was upheld in Decision No: 8/93 dated 15 February 1993.

The second complaint referred to the broadcast of DB Sport at the same time on 9

November 1992 and was made before the first decision was issued. It also alleged a breach

of the prohibition on saturation which the Authority again upheld, noting that the

frequent displays of the DB logo – approximately 50 in less than 30 minutes – amounted

to a "gross contravention" of the rules. It declined to uphold the complaint that the entire

programme was a liquor advertisement and declined to make an order on the basis that

the complaint was made before Decision No: 8/93 was issued. This ruling was contained

in Decision No: 69/93 dated 9 June 1993.

The third decision (No: 93/93, dated 9 August 1993) referred to the broadcast of DB

Sport from 7.00–7.30pm on 1 March 1993. It also alleged a breach of the saturation of

liquor promotions and, although the liquor promotions were not as overwhelming as the

9 November broadcast, the Authority upheld the complaint and ordered CTV to broadcast

within 14 days a brief summary of the decision.

It will be noted that this complaint refers to the broadcast on 9 August 1993, before the

broadcaster would have received Decision No: 93/93 (coincidentally dated 9 August

1993), and that the programme has increased from ½ an hour to 1 hour and is shown at

a later hour.

It should also be noted that this complaint does not focus on the prohibition of the

saturation of liquor promotion – as did the above three – but on the components in

standard A3 which were not included in the standards under which the earlier complaints

were determined.

When it referred this current complaint to the Authority about the broadcast on 9 August

1993, GOAL alleged that in addition to the standard A3.b aspect of the complaint which

CTV upheld, the interview with Mr Barry Eade about the sport of pool breached standard

A3.c as there were two liquor promotions clearly visible behind him. As the position for

filming Mr Eade had been "carefully contrived" to allow the liquor promotions to be seen,

GOAL alleged that A3.a had been contravened also. Moreover, if the sports body which

organised the pool competition was a member of the New Zealand Sports Assembly, there

appeared to be a breach of standard A3.d.

The A3.c prohibition on unduly focussing on advertising signage during an on-location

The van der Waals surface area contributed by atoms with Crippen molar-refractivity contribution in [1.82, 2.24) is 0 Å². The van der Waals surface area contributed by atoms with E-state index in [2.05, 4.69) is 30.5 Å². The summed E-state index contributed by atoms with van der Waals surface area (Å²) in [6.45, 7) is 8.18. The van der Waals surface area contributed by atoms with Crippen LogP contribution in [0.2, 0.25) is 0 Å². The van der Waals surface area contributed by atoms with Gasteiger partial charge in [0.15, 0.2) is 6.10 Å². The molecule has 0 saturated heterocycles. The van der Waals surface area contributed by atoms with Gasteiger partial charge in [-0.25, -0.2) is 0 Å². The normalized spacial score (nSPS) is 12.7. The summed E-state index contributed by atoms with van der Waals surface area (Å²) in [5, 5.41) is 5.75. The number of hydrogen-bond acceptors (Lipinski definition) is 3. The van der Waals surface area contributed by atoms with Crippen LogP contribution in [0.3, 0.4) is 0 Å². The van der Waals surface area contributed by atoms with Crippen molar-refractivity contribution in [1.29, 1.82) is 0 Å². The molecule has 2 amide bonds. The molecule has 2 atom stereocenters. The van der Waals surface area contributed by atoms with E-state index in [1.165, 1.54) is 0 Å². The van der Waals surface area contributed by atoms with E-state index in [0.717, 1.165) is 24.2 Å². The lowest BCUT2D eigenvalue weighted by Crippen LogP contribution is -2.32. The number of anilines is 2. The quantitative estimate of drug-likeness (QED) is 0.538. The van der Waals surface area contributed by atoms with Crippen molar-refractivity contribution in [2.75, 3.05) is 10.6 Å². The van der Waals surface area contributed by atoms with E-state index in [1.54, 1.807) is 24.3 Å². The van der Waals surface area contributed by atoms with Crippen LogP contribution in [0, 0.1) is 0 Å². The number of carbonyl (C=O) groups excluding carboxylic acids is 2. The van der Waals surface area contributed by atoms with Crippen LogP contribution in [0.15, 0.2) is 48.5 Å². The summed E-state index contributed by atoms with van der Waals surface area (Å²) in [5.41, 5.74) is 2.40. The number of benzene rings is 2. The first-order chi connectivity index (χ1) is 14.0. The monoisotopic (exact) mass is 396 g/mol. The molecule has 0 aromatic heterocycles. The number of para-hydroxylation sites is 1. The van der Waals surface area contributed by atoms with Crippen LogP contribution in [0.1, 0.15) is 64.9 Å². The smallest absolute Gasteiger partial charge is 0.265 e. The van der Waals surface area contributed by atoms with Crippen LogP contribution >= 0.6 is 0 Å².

event was the first aspect of the complaint the Authority considered and, upon viewing the

item, the Authority upheld it. Indeed, no effort seemed to have been made to meet the

overriding requirement in standard A3 that the incidental promotion of liquor be

minimised It appeared that the interviewee had been positioned to ensure that his head

was framed by two large liquor signs. Moreover, the interview had taken place at a site

where (because of the empty surroundings) it would not have been difficult for the

interviewee to have sat or stood elsewhere to ensure that any incidental liquor promotion

screened was minimised.

The Authority then assessed the aspect of the complaint which alleged a breach of standard

A3.a. The standard has two limbs and requires that the incidental promotion of liquor be

contrived and that the broadcaster be a party to the arrangement for the broadcast of the

contrivance.

Because of the way the interviewee had been positioned in order to allow the signs to be

seen during the broadcast, the Authority decided that the liquor promotion which had

been broadcast was a "contrived" part of the programme in breach of the first requirement

in standard A3.a.

The second limb required the Authority to decide whether or not CTV was party to a

"contract or arrangement" for the incidental promotion of liquor. In a number of

previous decisions, the Authority has considered what explicit level of agreement is

necessary for an "arrangement" within the meaning of standard A3.a to be present.

However, as it has not been necessary to determine precisely the components of an

"arrangement" in the earlier decisions, the Authority has not ruled conclusively on the

point. A minority, however, has indicated some sympathy with GOAL's argument that

"control" by the broadcaster of the situation which is portrayed is sufficient to amount to

an "arrangement".

Despite the absence of a previous decision which has defined the outer boundaries of a

"contract or arrangement", the Authority unanimously is of the opinion that an

arrangement which involves the exchange of money or some other consideration is

sufficient. In other words, if "payment" of some kind was involved, the requirement in

standard A3.a would be met.

In deciding whether "payment" was involved on this occasion, the Authority referred back

to Decision No: 69/93 when it stated:

When determining that complaint, the Authority had been provided with part of

the agreement between CTV and DB in which the brewery specifically declined to

pay a fee for sponsorship.

That Decision continued by explaining the effect of the agreement:

Rather [DB] agreed to buy commercials and/or trailers for the show each week the

cost of which was based on the ratings for the show. The sponsorship was not

regarded as a specific aspect of payment made by the liquor company for its

association with the programme. As stated in the Agreement:

                        In return we [DB] receive the sponsorship as added value in recognition of